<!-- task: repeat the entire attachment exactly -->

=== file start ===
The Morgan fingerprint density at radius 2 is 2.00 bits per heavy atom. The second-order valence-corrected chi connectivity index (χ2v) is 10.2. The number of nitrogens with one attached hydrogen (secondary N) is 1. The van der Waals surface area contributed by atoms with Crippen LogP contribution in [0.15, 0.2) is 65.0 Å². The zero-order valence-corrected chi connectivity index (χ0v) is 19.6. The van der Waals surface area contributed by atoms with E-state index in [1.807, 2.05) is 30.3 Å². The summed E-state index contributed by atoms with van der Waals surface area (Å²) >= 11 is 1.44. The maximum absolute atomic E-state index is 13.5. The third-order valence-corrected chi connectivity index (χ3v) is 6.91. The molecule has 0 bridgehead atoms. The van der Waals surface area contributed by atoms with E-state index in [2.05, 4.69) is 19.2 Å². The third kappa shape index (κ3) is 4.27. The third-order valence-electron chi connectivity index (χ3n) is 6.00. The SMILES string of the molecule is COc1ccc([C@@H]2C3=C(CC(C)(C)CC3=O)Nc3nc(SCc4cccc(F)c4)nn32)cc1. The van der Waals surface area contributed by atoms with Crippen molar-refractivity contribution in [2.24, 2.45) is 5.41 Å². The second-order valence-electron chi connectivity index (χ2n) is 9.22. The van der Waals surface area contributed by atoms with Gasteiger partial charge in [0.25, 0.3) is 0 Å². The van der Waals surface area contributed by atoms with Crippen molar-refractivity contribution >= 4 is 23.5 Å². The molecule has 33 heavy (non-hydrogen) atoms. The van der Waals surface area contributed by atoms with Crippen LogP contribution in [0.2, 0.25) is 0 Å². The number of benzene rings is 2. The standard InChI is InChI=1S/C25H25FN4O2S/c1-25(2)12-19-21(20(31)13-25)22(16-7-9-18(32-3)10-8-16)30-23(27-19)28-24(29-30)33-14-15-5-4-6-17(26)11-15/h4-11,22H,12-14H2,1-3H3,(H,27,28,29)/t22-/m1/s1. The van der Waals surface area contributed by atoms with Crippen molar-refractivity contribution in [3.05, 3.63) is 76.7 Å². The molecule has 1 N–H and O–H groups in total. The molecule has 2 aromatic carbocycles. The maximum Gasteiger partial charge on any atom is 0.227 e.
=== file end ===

The Morgan fingerprint density at radius 2 is 2.00 bits per heavy atom. The second-order valence-corrected chi connectivity index (χ2v) is 10.2. The number of nitrogens with one attached hydrogen (secondary N) is 1. The van der Waals surface area contributed by atoms with Crippen LogP contribution in [0.15, 0.2) is 65.0 Å². The zero-order valence-corrected chi connectivity index (χ0v) is 19.6. The van der Waals surface area contributed by atoms with E-state index in [1.807, 2.05) is 30.3 Å². The summed E-state index contributed by atoms with van der Waals surface area (Å²) >= 11 is 1.44. The maximum absolute atomic E-state index is 13.5. The third-order valence-corrected chi connectivity index (χ3v) is 6.91. The molecule has 0 bridgehead atoms. The van der Waals surface area contributed by atoms with E-state index in [2.05, 4.69) is 19.2 Å². The third kappa shape index (κ3) is 4.27. The third-order valence-electron chi connectivity index (χ3n) is 6.00. The SMILES string of the molecule is COc1ccc([C@@H]2C3=C(CC(C)(C)CC3=O)Nc3nc(SCc4cccc(F)c4)nn32)cc1. The van der Waals surface area contributed by atoms with Crippen molar-refractivity contribution in [2.24, 2.45) is 5.41 Å². The second-order valence-electron chi connectivity index (χ2n) is 9.22. The van der Waals surface area contributed by atoms with Gasteiger partial charge in [0.25, 0.3) is 0 Å². The van der Waals surface area contributed by atoms with Crippen molar-refractivity contribution >= 4 is 23.5 Å². The molecule has 33 heavy (non-hydrogen) atoms. The van der Waals surface area contributed by atoms with Crippen LogP contribution in [0.2, 0.25) is 0 Å². The number of benzene rings is 2. The standard InChI is InChI=1S/C25H25FN4O2S/c1-25(2)12-19-21(20(31)13-25)22(16-7-9-18(32-3)10-8-16)30-23(27-19)28-24(29-30)33-14-15-5-4-6-17(26)11-15/h4-11,22H,12-14H2,1-3H3,(H,27,28,29)/t22-/m1/s1. The van der Waals surface area contributed by atoms with Crippen molar-refractivity contribution in [3.05, 3.63) is 76.7 Å². The molecule has 1 N–H and O–H groups in total. The molecule has 2 aromatic carbocycles. The maximum Gasteiger partial charge on any atom is 0.227 e.